Cornering Your Direct Mail Problem

If you’ve embarked on a direct mail campaign and it doesn’t seem to be working, there could be a number of problems. First of all, though, keep in mind that the normal response to direct mailing pieces is only 1 to 2 percent. If you only sent out 500 pieces of direct mail, that’s only 5 to 10 people who would respond normally. And, when does anything that has to do with statistics happen normally?

Now, if you only got a few responses from 500 or so, there’s really nothing wrong with your direct mail campaign. You just need to do it a few more times to build up people’s memories. However, if you haven’t gotten even one response from your direct mail campaign, one of the following must have happened:

• You didn’t target the right people, so your piece got ignored.
• The design and/or layout wasn’t appealing to the recipient, so it wasn’t opened or read.
• The copy wasn’t clear or the entire piece wasn’t motivational enough (read: a snooze fest) to prompt action and the piece was thrown away.
• The offer wasn’t good enough to motivate people to get off their couches, or it was a badly timed offer.

If you used a targeted mailing list, you can eliminate the first reason. The other reasons aren’t so easy to eliminate. Ask yourself the following questions to try to figure it out:

1. Did the direct mail piece clearly state your product’s or service’s main benefit (if not multiple benefits)? Does your copy tell the reader what need or want the product fills for them?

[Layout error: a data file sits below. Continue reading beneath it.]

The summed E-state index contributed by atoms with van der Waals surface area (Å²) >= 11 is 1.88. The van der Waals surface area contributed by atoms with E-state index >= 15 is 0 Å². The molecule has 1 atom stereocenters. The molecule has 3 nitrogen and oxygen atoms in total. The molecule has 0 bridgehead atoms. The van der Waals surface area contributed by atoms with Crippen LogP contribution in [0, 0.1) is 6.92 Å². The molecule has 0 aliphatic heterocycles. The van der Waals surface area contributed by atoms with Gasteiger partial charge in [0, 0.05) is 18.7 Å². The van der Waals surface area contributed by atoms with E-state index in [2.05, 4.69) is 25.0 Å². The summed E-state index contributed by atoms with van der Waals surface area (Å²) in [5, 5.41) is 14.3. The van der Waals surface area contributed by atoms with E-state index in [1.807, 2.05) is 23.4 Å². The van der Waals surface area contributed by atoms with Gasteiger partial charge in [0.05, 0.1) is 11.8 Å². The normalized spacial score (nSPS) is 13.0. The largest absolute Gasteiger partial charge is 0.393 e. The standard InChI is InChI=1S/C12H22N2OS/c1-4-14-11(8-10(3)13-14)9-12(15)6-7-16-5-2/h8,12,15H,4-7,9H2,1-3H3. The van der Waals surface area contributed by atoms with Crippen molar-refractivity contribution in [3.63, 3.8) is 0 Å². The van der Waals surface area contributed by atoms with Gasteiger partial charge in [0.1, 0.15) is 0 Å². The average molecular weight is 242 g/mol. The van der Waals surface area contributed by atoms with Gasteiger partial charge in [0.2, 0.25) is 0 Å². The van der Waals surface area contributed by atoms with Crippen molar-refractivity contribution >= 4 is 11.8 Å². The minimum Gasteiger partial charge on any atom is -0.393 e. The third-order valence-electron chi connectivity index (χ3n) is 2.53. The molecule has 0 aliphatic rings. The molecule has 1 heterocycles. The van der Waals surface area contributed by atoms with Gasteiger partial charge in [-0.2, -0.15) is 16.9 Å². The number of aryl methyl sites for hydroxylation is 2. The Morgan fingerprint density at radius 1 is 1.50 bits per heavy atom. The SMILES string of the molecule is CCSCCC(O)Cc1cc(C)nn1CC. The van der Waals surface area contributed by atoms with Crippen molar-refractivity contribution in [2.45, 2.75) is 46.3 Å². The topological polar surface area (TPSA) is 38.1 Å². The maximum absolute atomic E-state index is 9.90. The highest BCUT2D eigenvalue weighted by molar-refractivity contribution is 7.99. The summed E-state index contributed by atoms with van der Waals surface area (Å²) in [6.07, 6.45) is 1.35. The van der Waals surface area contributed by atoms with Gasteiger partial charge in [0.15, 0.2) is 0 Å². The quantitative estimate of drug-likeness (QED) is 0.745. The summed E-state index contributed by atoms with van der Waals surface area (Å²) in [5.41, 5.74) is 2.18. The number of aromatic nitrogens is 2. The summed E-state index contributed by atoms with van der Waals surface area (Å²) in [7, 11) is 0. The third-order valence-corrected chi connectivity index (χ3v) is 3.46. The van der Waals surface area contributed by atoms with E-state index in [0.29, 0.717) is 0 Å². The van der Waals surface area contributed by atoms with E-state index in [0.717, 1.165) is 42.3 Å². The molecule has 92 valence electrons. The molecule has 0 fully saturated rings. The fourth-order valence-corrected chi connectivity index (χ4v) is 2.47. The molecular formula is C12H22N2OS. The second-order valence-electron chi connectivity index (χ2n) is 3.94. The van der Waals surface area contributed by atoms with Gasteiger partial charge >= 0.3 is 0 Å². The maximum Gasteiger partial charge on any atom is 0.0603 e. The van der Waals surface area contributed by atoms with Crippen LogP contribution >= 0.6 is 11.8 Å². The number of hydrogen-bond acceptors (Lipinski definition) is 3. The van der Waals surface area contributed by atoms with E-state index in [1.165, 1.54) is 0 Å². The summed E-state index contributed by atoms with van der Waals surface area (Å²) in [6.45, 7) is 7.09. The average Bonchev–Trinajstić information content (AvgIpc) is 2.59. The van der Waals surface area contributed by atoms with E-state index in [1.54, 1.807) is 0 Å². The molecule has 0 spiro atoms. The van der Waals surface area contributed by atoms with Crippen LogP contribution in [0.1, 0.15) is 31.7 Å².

2. Did you mention what advantages you provide over your competition as a reason to give their business to you? (Do you have a higher quality product? Lowest price in town?)

3. Was the timing of your piece right? Does your product or service have a season when it’s more likely to sell? For instance, people won’t be thinking about or looking for a lawnmower in the middle of winter. It’s best to send out direct mail for a summer item in the spring.

4. Is your product or service a major purchase for people? With big-ticket items like cars or major appliances that are only purchased every few years, it’s normal to see a zero response rate to one direct mail piece.

5. Examine your offer. Did you offer a big enough discount? Did you offer a free gift that is worth making a purchase for?

Generally, no matter what your problem was, it can be helped by doing one of the following:

Including a testimonial to show that your product or service has been proved to be valuable to other customers.

Repeat your direct mail piece. Send it out three times a month so that people have time to build a memory of your logo, your company name and your product or service.

If you did your own design or layout, consider hiring a freelance designer to help you out. You can pay for just this one project to see if it was indeed the layout that was the problem.

Change your offer. If you only offered 10 percent off a purchase, you may need to raise that to 20 percent off or some other kind of enticing offer.

Take a look at your direct mail materials, ask yourself these questions and try one of the suggested alterations and you’ll most likely see your response rate climbing.

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